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Tuesday, 24 February 1987
Page: 504

Senator LEWIS(3.36) —The Senate has at last before it the statement of the Minister for Communications (Mr Duffy) in regard to additional commercial radio services in regional Australia and the two supplementary documents `Planning Program 1987-89' and `Outline of Planning Procedures for New Commercial Radio Services' referred to by the Minister for Resources and Energy (Senator Gareth Evans). It is not until we get to the second last page of the ministerial statement that we finally get to an admission by the Minister for Communications that a log jam has developed in the supplementary licence process. That very simple admission at the bottom of page 12 is in fact an admission as to what a disaster there currently is in commercial radio services in regional Australia. For example, the report indicates:

. . . fifty thousand people in the rural areas north and south of Ipswich . . . have lacked a technically adequate commercial radio signal since the old Ipswich station . . . moved to Brisbane . . .

On page 12 the Minister says:

My statement today effectively sets the future course for commercial radio in regional areas but there is clearly a great deal of planning work yet to be done to fill in the details.

It is in fact the so-called planning, the bureaucratic interference, which has created this situation. Indeed the Department of Communications really has been saved on a number of occasions by the Australian Broadcasting Tribunal. One wonders what would have been happening around Australia without the Tribunal. The areas of Geelong, the Gold Coast, Gosford and Shepparton have been in need of at least one additional commercial station for many years. Finally the Minister has said that they will now receive some priority of planning. In other words, in 1987 they may get an additional commercial station, but then again they might have to wait until 1988 or 1989 for the inquiries which the Minister refers to in this statement to be completed. Of course all of this is nonsense. Indeed, much of the report is nonsense, as the Minister regurgitates the bureaucratic arguments for the regulation and control of the media. I suggest that the Minister should look at what his colleague, the Treasurer (Mr Keating), did in relation to the provision of additional banking facilities in this country. If the Minister could demand that his Department adopt a similar approach to the quagmire which holds back the provision of commercial radio services to regional Australia, something would be done and done with haste. The Minister also says in the statement that the Government wants to speed up the delivery of new commercial regional services by introducing competing services wherever possible, but in fact all he says in the statement is that he will introduce further regulatory controls for regional services. Indeed he does make reference in the statement to the Australian Broadcasting Corporation. He talks about the variety of services which the ABC will be able to provide, but of course we now know that what the ABC will provide throughout the evening will be rock and roll. I suggest that the Minister should ask the ABC to have a look at providing some decent alternative services around Australia.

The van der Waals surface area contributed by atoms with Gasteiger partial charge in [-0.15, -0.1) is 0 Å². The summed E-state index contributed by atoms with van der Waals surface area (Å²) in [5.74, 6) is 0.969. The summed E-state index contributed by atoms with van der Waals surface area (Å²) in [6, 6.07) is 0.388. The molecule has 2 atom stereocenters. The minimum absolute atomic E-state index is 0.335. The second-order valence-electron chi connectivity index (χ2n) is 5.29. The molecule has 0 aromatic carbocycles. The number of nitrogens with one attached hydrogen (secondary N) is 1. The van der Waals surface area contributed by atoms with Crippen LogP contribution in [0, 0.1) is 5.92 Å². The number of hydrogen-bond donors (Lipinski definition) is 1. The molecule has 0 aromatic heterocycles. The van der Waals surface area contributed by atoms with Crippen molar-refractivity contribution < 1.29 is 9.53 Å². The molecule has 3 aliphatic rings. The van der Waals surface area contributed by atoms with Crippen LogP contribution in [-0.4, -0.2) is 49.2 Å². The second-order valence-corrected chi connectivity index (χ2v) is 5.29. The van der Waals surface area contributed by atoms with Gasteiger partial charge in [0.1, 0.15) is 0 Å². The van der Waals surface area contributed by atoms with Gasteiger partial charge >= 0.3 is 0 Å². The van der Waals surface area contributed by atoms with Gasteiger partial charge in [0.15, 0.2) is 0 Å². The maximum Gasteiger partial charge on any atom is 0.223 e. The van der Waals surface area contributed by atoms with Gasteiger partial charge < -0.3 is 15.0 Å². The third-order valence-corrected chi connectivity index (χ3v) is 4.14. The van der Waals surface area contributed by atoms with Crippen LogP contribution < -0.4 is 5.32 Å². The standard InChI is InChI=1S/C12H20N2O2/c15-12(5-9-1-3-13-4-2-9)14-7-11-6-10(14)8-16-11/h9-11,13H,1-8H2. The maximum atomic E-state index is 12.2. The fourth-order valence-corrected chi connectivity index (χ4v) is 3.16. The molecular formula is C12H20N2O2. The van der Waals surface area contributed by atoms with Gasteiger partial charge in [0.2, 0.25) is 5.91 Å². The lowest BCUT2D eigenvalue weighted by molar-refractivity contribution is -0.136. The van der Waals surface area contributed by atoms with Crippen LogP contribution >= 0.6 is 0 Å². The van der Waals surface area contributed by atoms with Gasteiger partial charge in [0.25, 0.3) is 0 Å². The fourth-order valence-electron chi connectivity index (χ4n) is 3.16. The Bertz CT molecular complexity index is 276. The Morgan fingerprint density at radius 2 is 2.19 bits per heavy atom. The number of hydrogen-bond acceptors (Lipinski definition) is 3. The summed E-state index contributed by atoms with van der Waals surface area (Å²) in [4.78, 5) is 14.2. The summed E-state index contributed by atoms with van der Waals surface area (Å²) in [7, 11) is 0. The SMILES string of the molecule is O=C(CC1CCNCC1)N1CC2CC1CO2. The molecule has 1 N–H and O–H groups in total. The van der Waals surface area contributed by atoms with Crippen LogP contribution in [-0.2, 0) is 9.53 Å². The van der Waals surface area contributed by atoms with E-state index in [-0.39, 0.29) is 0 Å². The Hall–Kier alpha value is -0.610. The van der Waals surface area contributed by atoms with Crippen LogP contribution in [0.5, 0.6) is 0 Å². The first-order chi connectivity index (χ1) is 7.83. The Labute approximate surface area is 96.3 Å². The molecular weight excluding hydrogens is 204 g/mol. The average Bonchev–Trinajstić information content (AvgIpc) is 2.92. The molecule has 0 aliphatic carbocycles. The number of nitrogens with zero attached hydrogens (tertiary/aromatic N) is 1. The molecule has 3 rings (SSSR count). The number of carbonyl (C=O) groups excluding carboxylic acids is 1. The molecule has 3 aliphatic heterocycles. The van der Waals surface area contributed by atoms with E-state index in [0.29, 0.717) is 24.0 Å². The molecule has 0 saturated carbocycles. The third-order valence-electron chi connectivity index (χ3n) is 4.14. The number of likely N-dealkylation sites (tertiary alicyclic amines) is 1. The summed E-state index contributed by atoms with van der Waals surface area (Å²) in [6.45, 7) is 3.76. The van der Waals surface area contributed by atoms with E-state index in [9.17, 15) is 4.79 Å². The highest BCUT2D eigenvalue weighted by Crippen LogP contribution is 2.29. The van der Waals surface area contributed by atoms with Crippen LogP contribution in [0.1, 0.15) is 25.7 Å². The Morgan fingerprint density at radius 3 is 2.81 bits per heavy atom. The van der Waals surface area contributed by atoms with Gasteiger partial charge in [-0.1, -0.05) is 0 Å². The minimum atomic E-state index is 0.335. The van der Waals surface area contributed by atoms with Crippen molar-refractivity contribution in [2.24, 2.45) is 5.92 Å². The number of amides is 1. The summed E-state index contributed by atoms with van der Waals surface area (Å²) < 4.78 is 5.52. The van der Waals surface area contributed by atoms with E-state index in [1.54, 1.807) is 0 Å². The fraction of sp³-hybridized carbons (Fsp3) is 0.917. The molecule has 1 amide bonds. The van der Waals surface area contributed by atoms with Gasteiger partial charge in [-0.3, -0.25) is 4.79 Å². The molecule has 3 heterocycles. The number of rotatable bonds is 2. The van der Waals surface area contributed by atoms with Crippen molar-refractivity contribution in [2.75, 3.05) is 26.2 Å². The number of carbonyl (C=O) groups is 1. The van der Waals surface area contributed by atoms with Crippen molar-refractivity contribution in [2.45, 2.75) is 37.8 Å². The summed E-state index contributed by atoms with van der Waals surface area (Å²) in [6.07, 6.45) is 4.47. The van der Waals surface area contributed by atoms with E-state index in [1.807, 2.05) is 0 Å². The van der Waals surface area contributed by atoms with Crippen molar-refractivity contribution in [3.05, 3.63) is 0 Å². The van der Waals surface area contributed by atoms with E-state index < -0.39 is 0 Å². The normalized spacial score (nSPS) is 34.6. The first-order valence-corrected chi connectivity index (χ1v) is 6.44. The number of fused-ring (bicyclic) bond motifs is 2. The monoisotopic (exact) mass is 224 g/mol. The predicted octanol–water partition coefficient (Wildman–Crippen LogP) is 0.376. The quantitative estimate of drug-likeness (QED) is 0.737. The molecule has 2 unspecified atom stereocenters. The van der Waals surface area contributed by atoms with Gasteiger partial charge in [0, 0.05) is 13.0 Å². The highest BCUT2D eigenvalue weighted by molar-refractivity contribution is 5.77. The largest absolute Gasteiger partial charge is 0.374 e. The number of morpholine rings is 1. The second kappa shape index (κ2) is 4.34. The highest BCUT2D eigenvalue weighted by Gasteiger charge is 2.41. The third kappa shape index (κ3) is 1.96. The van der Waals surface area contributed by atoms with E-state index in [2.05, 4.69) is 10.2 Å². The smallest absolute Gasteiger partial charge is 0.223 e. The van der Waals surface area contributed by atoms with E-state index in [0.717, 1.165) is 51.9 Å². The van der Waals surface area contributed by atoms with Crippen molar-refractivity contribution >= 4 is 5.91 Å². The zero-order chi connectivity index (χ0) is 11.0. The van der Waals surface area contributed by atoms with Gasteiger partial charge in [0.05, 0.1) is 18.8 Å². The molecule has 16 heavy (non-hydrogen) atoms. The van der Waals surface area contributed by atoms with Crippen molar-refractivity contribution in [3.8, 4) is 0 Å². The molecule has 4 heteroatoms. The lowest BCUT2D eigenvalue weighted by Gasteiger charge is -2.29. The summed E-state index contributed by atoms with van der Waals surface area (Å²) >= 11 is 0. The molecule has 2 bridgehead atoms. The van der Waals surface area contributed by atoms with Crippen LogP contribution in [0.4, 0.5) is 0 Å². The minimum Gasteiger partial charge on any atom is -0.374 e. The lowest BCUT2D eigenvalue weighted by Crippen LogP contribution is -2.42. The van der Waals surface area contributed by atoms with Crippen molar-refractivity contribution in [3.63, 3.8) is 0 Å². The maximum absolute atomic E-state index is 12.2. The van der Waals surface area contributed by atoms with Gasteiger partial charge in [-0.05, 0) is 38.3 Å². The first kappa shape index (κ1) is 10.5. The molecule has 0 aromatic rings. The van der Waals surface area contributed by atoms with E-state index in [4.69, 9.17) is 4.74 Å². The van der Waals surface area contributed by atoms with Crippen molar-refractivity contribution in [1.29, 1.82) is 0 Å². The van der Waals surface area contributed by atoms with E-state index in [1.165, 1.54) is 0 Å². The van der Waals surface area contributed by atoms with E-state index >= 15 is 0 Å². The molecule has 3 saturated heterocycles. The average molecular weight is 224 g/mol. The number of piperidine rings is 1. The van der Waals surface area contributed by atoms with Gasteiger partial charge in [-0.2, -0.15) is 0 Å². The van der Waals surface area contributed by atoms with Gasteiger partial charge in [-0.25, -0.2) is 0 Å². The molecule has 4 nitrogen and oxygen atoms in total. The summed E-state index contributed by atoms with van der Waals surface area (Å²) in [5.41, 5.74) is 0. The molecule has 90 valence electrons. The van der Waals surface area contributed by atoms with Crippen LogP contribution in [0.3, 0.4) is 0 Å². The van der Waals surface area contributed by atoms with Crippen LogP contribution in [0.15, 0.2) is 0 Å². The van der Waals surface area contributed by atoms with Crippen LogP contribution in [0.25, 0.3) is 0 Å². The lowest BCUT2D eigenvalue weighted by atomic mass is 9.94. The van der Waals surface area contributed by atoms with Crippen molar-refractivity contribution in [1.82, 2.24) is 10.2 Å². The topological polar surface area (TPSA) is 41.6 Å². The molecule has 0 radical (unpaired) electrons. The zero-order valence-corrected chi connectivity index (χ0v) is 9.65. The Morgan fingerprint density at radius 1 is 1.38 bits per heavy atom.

Senator Puplick —Rock and roll is decent.

Senator LEWIS —I am not complaining that rock and roll is not decent for those who want to listen to it, but there are plenty of rock and roll stations around Australia. Why the ABC wants to get on to that bandwagon, I really do not know.

Senator Reid —Not in Canberra.

Senator LEWIS —My colleague from Canberra says: `Not in Canberra'. All right, let the ABC, through one of its stations, play rock and roll, but what about through the other one broadcasting, for example, Radio Australia? Then at least those of us who want to listen to some intelligent programs throughout the evening might be able to listen to a sensible program and not simply to some form of music which we can get on commercial radio. As I say, if we read the report from the Minister with the hindsight of what has been happening in the Department since this Minister took over, we will realise, as I said earlier, that all he is doing is regurgitating the bureaucratic arguments for the infinite control over every step which is taken in regard to the radio and, indeed, the television media throughout the country.

I do acknowledge that there is a need for control of the spectrum to ensure that one service does not interfere with another service. But I ask: Why is there a need for all of these other controls which the Minister not only continues but expands? I also acknowledge that after inordinate delays and confusion the Government appears finally to have resolved a plan for the next three years for additional commercial radio services for nearly 30 regional areas. I am sure that the industry will welcome that at last the Government has a plan for the future expansion of regional radio and has indicated some direction for the future, something that has been so sadly lacking since it took office.